Gold Award Project Builds Rain Garden Awareness

Last summer, Girl Scout Michelle Smeaton built a 300-square-foot rain garden in Brooklyn Park. She installed it on public land because she wanted to educate her community about rain gardens and preventing water pollution.

Rain garden site after excavation.Located adjacent to a parking lot in River Park near the Mississippi River, the garden takes rainwater runoff from the parking lot and hard surfaces. As the water is absorbed, pollutants are slowly filtered by roots and soil. Michelle hopes others see the rain garden and are inspired to create their own.

Michelle spent more than 100 hours planning and creating the rain garden for her Girl Scout Gold Award project. She admits the size of the project was daunting in the beginning, but she developed and carried out her plan by breaking it up into smaller, attainable steps.

Native plants ready for planting.She started by contacting the city of Brooklyn Park, and worked with the city to choose a site and have it excavated a couple feet deep. She arranged for soil amendments to be delivered to the site, and she researched and selected native plants that could withstand both wet and dry conditions and required little maintenance. She also secured a grant to cover the cost of the garden from the Shingle Creek Watershed Commission.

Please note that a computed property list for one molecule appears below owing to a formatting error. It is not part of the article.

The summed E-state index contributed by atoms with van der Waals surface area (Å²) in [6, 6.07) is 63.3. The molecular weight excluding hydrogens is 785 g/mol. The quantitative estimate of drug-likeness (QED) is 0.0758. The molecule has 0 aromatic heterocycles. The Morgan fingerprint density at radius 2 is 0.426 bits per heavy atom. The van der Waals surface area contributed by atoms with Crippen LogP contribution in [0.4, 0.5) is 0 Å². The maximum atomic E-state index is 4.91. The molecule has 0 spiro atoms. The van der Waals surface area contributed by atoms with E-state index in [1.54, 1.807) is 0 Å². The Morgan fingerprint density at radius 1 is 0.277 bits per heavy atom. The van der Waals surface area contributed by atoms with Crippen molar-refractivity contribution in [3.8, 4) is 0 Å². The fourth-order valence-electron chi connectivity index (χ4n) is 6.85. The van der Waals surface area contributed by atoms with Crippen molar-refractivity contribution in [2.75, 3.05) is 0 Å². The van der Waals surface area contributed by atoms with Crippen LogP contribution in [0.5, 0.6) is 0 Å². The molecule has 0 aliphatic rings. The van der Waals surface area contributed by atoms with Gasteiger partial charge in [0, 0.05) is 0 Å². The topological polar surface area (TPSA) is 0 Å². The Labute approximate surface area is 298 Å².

When the day of construction arrived, Michelle and her team of 10 volunteers used shovels to loosen up the soil so it would filter water more effectively and installed about 60 plants. “Everything came together so nicely at the end,” Michelle said, “That was really rewarding.”

After completing the rain garden, Michelle created educational posters and pamphlets to display at the Brooklyn Park library and city hall. Read more about her project in the Sun Post.Michelle and volunteers stand behind completed rain garden.